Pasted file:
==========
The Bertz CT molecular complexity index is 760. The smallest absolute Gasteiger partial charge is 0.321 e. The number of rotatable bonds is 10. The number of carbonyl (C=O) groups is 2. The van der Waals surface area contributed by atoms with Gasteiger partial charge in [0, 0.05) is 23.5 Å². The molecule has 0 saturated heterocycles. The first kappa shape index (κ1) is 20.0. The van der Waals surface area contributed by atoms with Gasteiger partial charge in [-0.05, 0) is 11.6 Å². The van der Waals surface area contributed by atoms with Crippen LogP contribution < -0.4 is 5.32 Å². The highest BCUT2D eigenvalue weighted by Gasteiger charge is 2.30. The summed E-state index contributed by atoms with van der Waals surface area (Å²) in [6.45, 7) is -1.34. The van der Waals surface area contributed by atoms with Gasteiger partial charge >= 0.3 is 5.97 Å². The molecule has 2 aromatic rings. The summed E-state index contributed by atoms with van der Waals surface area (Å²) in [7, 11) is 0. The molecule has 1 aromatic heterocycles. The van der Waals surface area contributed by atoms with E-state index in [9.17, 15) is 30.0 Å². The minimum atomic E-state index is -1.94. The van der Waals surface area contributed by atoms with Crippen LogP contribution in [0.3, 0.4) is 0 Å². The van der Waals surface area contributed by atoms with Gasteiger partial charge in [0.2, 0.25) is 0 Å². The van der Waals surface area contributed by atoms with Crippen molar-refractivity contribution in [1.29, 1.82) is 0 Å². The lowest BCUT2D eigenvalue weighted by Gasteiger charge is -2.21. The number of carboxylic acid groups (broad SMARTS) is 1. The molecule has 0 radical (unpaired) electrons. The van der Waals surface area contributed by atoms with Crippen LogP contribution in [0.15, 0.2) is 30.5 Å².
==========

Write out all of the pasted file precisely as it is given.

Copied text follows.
The Bertz CT molecular complexity index is 760. The smallest absolute Gasteiger partial charge is 0.321 e. The number of rotatable bonds is 10. The number of carbonyl (C=O) groups is 2. The van der Waals surface area contributed by atoms with Gasteiger partial charge in [0, 0.05) is 23.5 Å². The molecule has 0 saturated heterocycles. The first kappa shape index (κ1) is 20.0. The van der Waals surface area contributed by atoms with Gasteiger partial charge in [-0.05, 0) is 11.6 Å². The van der Waals surface area contributed by atoms with Crippen LogP contribution < -0.4 is 5.32 Å². The highest BCUT2D eigenvalue weighted by Gasteiger charge is 2.30. The summed E-state index contributed by atoms with van der Waals surface area (Å²) in [6.45, 7) is -1.34. The van der Waals surface area contributed by atoms with Gasteiger partial charge >= 0.3 is 5.97 Å². The molecule has 2 aromatic rings. The summed E-state index contributed by atoms with van der Waals surface area (Å²) in [7, 11) is 0. The molecule has 1 aromatic heterocycles. The van der Waals surface area contributed by atoms with E-state index in [9.17, 15) is 30.0 Å². The minimum atomic E-state index is -1.94. The van der Waals surface area contributed by atoms with Crippen LogP contribution in [0.3, 0.4) is 0 Å². The van der Waals surface area contributed by atoms with Gasteiger partial charge in [0.2, 0.25) is 0 Å². The van der Waals surface area contributed by atoms with Crippen molar-refractivity contribution in [1.29, 1.82) is 0 Å². The lowest BCUT2D eigenvalue weighted by Gasteiger charge is -2.21. The number of carboxylic acid groups (broad SMARTS) is 1. The molecule has 0 radical (unpaired) electrons. The van der Waals surface area contributed by atoms with Crippen LogP contribution in [0.15, 0.2) is 30.5 Å².